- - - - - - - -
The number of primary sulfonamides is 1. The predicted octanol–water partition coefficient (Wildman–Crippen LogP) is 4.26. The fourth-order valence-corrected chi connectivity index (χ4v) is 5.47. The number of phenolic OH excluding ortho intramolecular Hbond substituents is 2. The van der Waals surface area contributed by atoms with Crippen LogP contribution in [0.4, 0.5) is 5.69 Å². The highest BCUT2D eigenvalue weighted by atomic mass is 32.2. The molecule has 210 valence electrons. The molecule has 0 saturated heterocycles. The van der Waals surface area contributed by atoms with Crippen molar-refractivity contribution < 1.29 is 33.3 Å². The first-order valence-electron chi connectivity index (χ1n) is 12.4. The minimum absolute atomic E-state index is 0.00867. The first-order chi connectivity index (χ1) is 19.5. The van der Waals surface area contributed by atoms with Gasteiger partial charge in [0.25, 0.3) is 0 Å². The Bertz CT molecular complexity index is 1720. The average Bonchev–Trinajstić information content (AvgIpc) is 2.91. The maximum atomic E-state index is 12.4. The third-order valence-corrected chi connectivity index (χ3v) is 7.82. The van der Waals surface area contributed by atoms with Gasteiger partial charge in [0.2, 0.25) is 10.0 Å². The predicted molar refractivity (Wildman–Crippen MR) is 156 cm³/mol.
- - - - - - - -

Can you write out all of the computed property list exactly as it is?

The number of primary sulfonamides is 1. The predicted octanol–water partition coefficient (Wildman–Crippen LogP) is 4.26. The fourth-order valence-corrected chi connectivity index (χ4v) is 5.47. The number of phenolic OH excluding ortho intramolecular Hbond substituents is 2. The van der Waals surface area contributed by atoms with Crippen LogP contribution in [0.4, 0.5) is 5.69 Å². The highest BCUT2D eigenvalue weighted by atomic mass is 32.2. The molecule has 210 valence electrons. The molecule has 0 saturated heterocycles. The van der Waals surface area contributed by atoms with Crippen molar-refractivity contribution < 1.29 is 33.3 Å². The first-order valence-electron chi connectivity index (χ1n) is 12.4. The minimum absolute atomic E-state index is 0.00867. The first-order chi connectivity index (χ1) is 19.5. The van der Waals surface area contributed by atoms with Gasteiger partial charge in [0.25, 0.3) is 0 Å². The Bertz CT molecular complexity index is 1720. The average Bonchev–Trinajstić information content (AvgIpc) is 2.91. The maximum atomic E-state index is 12.4. The third-order valence-corrected chi connectivity index (χ3v) is 7.82. The van der Waals surface area contributed by atoms with Gasteiger partial charge in [0.2, 0.25) is 10.0 Å². The predicted molar refractivity (Wildman–Crippen MR) is 156 cm³/mol.